The ERFA system pursues the notion of part protection with the aim of reducing the risk of sinkholes and the associated costs to an acceptable level through cost-effective and simple action. Here, in the case of an event the system may deform to the extent that a sinkhole is visually perceptible whilst not endangering road users. Compared to a rigid structure, it can then react promptly to prevent a progressive breaking away of the subsoil.
The sinkhole protection system consists of standard reinforcement steel strands functioning as linear bearing elements and a high-tensile, diamond-shaped steel wire mesh functioning as a flat force spreading element.
When using the ERFA system, the thickness of the spoil plus the combined binder and top layers is relatively small compared with the sinkhole diameter. As a result no load bearing arch can form. Corresponding to the break-in model the total applied load is to be carried through the membrane. The resulting forces are to be transferred laterally in the road longitudinal axis. The ERFA system possesses pronounced anisotropic characteristics and as a result can be dimensioned for the level case according to the membrane theory.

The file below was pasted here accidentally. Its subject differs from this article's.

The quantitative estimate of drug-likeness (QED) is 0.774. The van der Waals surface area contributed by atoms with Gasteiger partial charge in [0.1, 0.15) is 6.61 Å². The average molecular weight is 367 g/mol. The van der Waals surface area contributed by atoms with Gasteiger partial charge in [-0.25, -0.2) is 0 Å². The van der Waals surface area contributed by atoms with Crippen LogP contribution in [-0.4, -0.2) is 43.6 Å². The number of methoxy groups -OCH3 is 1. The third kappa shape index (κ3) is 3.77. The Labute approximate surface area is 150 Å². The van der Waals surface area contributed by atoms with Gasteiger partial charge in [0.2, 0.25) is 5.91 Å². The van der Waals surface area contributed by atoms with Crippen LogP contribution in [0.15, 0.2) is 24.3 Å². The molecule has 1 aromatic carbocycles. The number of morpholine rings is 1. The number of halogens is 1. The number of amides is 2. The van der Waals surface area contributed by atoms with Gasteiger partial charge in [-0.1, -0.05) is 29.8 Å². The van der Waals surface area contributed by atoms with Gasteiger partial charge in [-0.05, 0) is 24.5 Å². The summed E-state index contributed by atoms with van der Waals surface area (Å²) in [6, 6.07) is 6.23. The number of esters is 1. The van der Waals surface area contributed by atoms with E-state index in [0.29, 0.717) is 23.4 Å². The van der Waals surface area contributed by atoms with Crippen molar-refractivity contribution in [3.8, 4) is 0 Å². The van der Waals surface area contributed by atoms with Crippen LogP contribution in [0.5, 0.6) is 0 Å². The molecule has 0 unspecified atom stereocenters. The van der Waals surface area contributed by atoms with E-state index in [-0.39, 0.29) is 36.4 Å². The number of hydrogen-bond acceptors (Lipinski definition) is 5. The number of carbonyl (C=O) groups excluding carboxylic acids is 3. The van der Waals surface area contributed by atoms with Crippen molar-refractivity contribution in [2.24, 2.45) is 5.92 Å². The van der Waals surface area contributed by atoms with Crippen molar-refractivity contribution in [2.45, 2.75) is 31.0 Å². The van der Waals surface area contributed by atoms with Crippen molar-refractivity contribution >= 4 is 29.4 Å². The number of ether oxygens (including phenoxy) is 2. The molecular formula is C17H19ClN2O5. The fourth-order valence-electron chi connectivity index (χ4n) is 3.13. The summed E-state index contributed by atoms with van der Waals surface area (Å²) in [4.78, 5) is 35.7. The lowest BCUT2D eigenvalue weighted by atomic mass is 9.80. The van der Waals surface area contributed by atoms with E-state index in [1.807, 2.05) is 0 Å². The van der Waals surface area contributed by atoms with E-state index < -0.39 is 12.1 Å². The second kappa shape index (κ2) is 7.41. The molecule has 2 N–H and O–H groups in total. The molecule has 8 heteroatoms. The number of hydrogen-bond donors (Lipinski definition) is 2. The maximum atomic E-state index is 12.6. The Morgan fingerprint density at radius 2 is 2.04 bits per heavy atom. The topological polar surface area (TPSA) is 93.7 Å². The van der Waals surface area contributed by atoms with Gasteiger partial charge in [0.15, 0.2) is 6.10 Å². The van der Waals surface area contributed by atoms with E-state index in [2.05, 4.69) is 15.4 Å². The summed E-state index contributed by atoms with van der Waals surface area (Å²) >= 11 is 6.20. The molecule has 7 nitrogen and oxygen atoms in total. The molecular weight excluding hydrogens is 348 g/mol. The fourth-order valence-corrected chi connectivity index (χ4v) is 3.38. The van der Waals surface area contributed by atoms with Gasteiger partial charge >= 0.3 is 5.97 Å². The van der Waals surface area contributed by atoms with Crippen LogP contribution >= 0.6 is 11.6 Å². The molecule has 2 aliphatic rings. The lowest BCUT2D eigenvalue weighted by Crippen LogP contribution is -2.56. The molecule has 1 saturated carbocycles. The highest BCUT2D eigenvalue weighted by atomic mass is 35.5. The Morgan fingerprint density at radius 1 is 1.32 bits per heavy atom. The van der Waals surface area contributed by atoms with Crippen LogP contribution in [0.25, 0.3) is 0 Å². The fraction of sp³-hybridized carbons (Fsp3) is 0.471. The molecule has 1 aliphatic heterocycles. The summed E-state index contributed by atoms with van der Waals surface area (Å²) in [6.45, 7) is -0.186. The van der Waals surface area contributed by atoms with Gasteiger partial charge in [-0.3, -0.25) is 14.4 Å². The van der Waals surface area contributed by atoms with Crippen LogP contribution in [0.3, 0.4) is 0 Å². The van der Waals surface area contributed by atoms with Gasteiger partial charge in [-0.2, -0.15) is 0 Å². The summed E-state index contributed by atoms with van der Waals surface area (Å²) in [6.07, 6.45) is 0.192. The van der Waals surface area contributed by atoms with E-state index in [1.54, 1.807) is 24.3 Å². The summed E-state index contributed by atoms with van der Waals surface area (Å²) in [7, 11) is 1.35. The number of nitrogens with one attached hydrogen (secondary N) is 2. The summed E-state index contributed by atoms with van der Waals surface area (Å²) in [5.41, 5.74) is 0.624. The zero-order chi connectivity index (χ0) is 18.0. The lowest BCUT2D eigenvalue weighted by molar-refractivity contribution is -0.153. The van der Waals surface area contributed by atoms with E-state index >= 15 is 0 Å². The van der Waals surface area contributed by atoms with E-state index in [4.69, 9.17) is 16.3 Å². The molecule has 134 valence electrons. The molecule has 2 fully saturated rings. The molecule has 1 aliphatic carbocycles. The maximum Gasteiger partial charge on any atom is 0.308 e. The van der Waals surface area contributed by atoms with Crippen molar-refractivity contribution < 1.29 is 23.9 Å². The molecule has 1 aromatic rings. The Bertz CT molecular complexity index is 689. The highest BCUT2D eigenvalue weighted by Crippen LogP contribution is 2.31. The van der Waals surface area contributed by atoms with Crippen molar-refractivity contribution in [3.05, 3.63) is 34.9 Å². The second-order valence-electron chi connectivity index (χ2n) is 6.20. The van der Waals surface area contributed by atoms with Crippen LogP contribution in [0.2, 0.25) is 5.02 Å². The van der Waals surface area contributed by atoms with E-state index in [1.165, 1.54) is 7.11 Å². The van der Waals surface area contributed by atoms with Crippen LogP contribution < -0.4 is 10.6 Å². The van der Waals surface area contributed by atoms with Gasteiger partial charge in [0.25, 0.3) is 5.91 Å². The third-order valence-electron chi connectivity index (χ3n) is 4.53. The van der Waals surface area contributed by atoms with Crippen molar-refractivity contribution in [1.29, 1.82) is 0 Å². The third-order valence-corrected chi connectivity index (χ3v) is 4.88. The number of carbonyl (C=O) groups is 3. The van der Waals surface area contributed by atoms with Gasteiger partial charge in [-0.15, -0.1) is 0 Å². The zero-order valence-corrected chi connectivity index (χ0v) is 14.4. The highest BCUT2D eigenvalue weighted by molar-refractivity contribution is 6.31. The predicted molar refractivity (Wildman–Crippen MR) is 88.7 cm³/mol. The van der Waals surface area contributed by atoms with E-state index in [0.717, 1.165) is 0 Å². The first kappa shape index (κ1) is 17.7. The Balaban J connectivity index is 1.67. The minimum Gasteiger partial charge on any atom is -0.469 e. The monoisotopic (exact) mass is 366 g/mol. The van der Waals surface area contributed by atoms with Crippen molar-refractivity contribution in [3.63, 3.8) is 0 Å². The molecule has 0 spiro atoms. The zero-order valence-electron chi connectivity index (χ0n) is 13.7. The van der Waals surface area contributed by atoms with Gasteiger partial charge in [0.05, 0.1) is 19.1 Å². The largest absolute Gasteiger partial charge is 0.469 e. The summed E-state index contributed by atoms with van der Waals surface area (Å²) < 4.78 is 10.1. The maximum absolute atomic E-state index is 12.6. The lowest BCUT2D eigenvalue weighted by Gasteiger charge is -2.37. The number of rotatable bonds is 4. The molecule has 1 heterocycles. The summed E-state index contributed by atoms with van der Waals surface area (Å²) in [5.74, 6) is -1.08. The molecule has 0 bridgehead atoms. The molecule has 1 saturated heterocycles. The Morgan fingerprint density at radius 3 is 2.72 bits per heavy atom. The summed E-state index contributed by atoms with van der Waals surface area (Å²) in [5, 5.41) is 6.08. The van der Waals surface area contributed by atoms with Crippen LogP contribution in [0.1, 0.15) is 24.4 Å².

To verify the functional suitability of the ERFA system, full-scale 1:1 field tests were carried out. Placed first was an asphalt load bearing layer and secondly a concrete slab with thickness of 20 cm and width of 2.5 m. The modeled sinkhole exhibited a rectangular hollow with a free span width of 3.0 m. A total loading of 30.4 tons resulted in a depression in the slab center of approx. 20 cm. The ERFA system showed considerable reserves to be available.